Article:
Tags: NC | North Carolina | Redistricting

Another GOP Redistricting Map Ruled Unconstitutional

Image: Another GOP Redistricting Map Ruled Unconstitutional
State Senators Dan Soucek, left, and Brent Jackson, right, review historical maps during The Senate Redistricting Committee for the 2016 Extra Session in the Legislative Office Building at the N.C. General Assembly on Feb. 16, 2016, in Raleigh, N.C. (Corey Lowenstein/The News & Observer via AP)

Monday, 03 Apr 2017 08:11 PM

North Carolina's Republican-controlled legislature suffered another redistricting defeat Monday when a federal court ruled the map it drew and passed for boundaries for Greensboro's city council seats are unconstitutional.

U.S. District Judge Catherine Eagles blocked permanently the enforcement of a 2015 law approved by the General Assembly that directed how council members in North Carolina's third-largest city would be elected and laid out new district lines. Some local citizens sued, and the city later joined in the lawsuit to challenge another provision preventing changes to Greensboro city government through local referenda.

Eagles sided with those who sued, who argued the challenged district boundaries were drawn to attempt to guarantee a partisan advantage for Republicans by packing Democratic voters in to certain districts, according to her ruling. She wrote population differences among the eight council districts created weren't justified by legitimate redistricting criteria. Democrats generally have comprised the majority of the council over the past two decades.

"This is not a case where it is difficult to discern legislative motivation," Eagles wrote. "The districting plan in the act violates the equal protection rights of the plaintiffs and all Greensboro voters."

Eagles likened the case to a matter in which the 4th U.S. Circuit Court of Appeals last summer struck down district boundaries the legislature created for Wake County commissioners and school board members.

Previously, a three-judge panel also forced congressional district boundaries to be redrawn last year after determining two districts were illegal racial gerrymanders. A similar panel struck down close to 30 General Assembly districts for the same reasoning, although the U.S. Supreme Court so far has prevented them from being remapped this year. The legislative and congressional lawsuits remain under appeal.

The legislature or GOP legislative leaders weren't named defendants in the Greensboro case — the Guilford County election board was — although the challenged law was their responsibility. But the General Assembly leaders never formally intervened in the case, and the state Attorney General's Office, then run by current Democratic Gov. Roy Cooper, declined to get involved.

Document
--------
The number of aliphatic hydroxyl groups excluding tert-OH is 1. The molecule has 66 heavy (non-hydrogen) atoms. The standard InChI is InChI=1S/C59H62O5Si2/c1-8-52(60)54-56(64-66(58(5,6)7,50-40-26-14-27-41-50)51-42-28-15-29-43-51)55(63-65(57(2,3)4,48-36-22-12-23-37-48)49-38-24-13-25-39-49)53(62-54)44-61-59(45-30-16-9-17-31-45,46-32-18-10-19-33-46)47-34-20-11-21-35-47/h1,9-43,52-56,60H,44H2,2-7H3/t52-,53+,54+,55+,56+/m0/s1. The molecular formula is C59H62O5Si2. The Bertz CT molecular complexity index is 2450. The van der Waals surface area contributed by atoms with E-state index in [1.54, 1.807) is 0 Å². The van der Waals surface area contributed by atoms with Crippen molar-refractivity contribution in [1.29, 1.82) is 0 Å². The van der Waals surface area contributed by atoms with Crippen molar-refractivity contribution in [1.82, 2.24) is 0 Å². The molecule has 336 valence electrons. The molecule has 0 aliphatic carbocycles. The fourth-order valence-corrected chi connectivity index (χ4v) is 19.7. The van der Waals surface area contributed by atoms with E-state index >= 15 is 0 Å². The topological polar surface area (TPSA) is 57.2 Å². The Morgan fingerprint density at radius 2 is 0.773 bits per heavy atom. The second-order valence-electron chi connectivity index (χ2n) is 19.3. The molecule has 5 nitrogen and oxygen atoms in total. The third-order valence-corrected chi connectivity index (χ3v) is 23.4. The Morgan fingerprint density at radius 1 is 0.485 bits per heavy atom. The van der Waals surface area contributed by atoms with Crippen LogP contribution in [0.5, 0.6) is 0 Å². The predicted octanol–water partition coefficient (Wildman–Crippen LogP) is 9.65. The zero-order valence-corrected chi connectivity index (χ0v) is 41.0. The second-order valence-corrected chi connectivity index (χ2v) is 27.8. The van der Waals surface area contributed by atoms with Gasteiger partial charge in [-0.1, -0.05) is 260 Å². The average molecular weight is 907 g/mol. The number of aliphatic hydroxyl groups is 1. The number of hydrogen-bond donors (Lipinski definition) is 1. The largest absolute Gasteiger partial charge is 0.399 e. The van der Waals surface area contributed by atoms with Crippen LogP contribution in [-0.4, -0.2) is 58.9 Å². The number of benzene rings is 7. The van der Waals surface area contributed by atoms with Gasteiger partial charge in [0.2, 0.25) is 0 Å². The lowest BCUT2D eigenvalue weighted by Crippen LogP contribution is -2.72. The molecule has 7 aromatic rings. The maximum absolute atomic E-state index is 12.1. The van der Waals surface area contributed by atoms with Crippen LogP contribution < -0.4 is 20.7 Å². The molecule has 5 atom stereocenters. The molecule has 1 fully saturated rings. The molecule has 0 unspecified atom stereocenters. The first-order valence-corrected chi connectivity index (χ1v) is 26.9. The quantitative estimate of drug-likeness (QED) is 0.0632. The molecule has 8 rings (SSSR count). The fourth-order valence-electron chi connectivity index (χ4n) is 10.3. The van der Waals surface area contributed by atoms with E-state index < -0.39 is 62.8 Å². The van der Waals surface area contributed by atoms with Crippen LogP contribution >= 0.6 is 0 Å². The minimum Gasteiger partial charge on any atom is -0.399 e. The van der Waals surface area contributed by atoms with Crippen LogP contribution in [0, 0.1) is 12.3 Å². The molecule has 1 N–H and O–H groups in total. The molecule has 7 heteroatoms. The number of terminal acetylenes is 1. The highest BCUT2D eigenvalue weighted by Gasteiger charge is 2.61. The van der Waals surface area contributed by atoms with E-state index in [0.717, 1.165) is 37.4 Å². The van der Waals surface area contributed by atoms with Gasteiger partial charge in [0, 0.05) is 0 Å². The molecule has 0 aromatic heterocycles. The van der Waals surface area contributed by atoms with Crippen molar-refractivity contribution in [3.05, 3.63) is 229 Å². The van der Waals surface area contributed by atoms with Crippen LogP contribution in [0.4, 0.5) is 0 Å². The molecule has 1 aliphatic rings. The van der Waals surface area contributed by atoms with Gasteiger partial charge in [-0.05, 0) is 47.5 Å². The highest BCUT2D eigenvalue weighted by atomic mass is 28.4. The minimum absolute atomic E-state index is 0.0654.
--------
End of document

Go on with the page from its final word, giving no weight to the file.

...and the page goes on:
Sen. Trudy Wade, R-Guilford, who was the impetus behind the 2015 boundaries, successfully deflected a subpoena for her to testify in the case, citing legislative immunity. Wade didn't respond to a phone message Monday seeking comment on Eagles' decision.

In 2015 while pushing for the law, Wade said people in many sections of Greensboro had little or no voice on the council, with five current members living in close proximity to each other. Council members didn't seek the changes. Local governments generally are allowed to redraw their own boundaries after decennial census figures are released, but the General Assembly can step in.

The lead attorney for the individuals who sued said she was pleased with the decision.

"When the legislature overreached into local politics, it did so with no regard for respecting the people's right to have their voice heard," said Allison Riggs with the Southern Coalition for Social Justice. "Today, the court correctly provided a check for a gross legislative overreach."

The law also would have eliminated the Greensboro council's at-large seats, reduced the number of voting members from nine to eight and prevented the separately elected mayor from voting in most situations. The ruling also permanently blocked those changes. Eagles issued a separate ruling Monday throwing out the portion of the law prohibiting Greensboro from using referenda to change its form of government until after the 2020 census.

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North Carolina's Republican-controlled legislature suffered another redistricting defeat Monday when a federal court ruled the map it drew and passed for boundaries for Greensboro's city council seats are unconstitutional.U.S. District Judge Catherine Eagles blocked...
NC, North Carolina, Redistricting
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2017-11-03
Monday, 03 Apr 2017 08:11 PM
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